Currently, one teacher works in the program with four infants. During the 2004–05 school year, 18 children enrolled in the program – 13 were those of Gavilan students. There were also four additional teachers in the classroom: three full–time assistant teachers, and one full–time assistant teacher.

The cost of enrolling one infant per month in the infant/toddler program is $1,040. Toddlers cost $988 to enroll, and preschoolers, $887 per month. Some Gavilan students qualify for assistance under certain state programs, reducing the financial burden.

Two years ago, Gavilan opened the infant/toddler program up to community members.

The five current staff members from the infant–toddler program will be moved to the pre–school. No staff will be cut.

“The hope is that we can expand the pre–school program,” Bernstein–Chargin explained. “Hopefully we can use the center to service more people.”

The college has not reapplied for state assistance for next fall.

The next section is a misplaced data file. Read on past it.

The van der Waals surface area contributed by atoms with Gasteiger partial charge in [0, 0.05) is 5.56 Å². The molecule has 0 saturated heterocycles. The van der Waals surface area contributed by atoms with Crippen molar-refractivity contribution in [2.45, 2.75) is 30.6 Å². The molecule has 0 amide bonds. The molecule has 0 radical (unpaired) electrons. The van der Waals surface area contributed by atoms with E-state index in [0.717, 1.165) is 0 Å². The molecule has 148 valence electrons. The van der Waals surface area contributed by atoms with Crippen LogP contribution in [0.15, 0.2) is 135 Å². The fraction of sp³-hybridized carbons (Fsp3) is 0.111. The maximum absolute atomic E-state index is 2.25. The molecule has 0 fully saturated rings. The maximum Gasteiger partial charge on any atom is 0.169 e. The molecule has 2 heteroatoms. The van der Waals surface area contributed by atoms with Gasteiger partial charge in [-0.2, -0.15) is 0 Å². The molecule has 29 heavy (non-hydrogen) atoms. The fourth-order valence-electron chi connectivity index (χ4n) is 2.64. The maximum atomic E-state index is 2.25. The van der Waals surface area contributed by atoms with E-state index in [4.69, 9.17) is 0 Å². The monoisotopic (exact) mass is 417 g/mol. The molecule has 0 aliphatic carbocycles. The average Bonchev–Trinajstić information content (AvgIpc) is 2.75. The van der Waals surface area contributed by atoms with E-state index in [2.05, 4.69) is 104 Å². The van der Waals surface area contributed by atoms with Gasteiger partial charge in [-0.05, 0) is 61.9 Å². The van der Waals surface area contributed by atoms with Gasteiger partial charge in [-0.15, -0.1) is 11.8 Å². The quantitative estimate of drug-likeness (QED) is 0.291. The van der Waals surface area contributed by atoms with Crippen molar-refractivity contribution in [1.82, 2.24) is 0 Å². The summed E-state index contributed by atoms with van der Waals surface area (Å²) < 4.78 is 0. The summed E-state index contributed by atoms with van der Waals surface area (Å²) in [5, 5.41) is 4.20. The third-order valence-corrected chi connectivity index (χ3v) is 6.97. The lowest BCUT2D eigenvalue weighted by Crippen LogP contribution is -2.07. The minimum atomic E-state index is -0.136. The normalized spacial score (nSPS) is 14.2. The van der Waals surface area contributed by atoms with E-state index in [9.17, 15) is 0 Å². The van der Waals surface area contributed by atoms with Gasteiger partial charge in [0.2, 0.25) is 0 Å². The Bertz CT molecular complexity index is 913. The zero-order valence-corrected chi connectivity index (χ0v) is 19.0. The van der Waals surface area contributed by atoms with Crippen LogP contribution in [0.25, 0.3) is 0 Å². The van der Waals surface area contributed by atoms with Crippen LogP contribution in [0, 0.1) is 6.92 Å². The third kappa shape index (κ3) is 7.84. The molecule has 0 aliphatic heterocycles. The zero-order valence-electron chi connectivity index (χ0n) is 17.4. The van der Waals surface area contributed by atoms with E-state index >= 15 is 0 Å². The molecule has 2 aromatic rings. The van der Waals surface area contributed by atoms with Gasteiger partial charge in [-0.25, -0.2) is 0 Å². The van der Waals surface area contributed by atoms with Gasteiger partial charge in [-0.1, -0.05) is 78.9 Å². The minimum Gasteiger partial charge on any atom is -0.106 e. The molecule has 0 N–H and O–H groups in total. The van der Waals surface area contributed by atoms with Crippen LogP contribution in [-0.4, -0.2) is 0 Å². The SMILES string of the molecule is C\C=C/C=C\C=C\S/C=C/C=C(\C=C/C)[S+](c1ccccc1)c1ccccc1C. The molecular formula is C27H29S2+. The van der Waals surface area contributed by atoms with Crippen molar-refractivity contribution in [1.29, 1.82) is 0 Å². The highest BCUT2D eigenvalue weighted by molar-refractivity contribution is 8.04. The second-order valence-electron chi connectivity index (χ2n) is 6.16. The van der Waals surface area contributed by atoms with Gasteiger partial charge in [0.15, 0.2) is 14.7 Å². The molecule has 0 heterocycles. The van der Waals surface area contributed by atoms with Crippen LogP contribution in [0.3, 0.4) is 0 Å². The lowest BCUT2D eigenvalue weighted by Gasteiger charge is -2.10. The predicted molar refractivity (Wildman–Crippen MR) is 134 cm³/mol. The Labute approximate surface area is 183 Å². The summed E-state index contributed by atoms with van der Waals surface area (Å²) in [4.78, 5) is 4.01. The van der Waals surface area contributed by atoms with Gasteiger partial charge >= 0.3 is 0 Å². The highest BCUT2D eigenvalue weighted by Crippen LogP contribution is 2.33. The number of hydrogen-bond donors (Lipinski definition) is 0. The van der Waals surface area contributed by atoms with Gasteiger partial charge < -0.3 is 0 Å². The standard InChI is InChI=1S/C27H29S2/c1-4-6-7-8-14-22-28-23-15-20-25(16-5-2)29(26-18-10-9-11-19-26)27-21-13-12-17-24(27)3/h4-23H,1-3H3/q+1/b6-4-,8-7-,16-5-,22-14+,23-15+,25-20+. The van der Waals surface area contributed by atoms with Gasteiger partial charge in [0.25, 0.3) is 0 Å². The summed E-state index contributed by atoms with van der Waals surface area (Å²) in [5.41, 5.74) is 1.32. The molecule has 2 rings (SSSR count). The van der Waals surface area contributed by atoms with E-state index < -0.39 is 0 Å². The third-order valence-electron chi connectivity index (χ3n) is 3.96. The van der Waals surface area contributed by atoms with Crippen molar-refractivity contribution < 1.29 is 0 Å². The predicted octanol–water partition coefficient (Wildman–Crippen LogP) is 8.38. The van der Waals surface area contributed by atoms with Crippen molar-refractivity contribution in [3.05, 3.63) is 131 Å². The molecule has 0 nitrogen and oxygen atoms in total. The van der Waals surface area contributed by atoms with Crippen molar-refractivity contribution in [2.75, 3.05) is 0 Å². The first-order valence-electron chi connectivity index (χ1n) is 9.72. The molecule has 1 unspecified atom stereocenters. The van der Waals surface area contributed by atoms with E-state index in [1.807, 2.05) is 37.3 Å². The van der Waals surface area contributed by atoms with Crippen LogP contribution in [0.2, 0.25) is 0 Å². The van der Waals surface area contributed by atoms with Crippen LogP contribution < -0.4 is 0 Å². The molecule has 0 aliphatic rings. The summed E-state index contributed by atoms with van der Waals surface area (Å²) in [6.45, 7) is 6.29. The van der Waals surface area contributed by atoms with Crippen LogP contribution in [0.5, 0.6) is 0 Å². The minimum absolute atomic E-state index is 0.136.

Parents were notified last week by letter that the infant/toddler program was closing.

“People are understandably upset,” Bernstein–Chargin said. “It’s very difficult to find good infant child care.”

Castaneda doesn’t have a large support system at home in Salinas to help provide care for her children while she attends school.

Her only help is her sister who also takes classes at Gavilan.

Castaneda has been a full–time student for the past two years and has been active on the Budget Committee, College of Choice Committee Associated Student Body, and in the Extended Opportunity Program and Services student support program helping to raise funds and provide assistance to other Gavilan students.

She wants to help troubled youth in group homes or juvenile hall after she graduates.

Before coming to Gavilan, Castaneda was working a series of low–paying jobs and not getting anywhere. She was inspired to go back to school to help herself and her children.

“I’m trying to educate myself so I can support my kids,” she explained. “They are my worries right now.”

For Castaneda to receive financial aid for her schooling she must be enrolled in classes. But if the infant/toddler program is cut, she will be forced to pull out of the college until her children are established at another center.

“What I want is to be able to finish school here at Gavilan and have my baby here,” she said.